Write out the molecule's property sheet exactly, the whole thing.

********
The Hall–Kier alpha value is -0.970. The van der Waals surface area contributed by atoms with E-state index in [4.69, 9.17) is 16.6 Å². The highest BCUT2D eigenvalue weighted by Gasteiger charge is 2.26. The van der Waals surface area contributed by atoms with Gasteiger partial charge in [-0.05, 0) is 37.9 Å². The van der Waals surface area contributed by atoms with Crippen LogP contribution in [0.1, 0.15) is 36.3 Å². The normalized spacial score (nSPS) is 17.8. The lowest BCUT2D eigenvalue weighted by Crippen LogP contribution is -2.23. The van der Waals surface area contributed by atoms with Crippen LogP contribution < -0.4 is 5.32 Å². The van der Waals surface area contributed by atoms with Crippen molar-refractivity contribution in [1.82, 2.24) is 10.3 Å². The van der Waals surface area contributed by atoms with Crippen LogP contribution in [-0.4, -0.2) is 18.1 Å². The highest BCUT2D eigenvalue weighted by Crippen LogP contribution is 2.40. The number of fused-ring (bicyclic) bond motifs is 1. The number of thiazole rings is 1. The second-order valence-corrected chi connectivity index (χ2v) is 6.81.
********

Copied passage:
The Hall–Kier alpha value is -0.970. The van der Waals surface area contributed by atoms with E-state index in [4.69, 9.17) is 16.6 Å². The highest BCUT2D eigenvalue weighted by Gasteiger charge is 2.26. The van der Waals surface area contributed by atoms with Gasteiger partial charge in [-0.05, 0) is 37.9 Å². The van der Waals surface area contributed by atoms with Crippen LogP contribution in [0.1, 0.15) is 36.3 Å². The normalized spacial score (nSPS) is 17.8. The lowest BCUT2D eigenvalue weighted by Crippen LogP contribution is -2.23. The van der Waals surface area contributed by atoms with Crippen LogP contribution < -0.4 is 5.32 Å². The van der Waals surface area contributed by atoms with Crippen molar-refractivity contribution in [1.82, 2.24) is 10.3 Å². The van der Waals surface area contributed by atoms with Crippen LogP contribution in [-0.4, -0.2) is 18.1 Å². The highest BCUT2D eigenvalue weighted by Crippen LogP contribution is 2.40. The number of fused-ring (bicyclic) bond motifs is 1. The number of thiazole rings is 1. The second-order valence-corrected chi connectivity index (χ2v) is 6.81.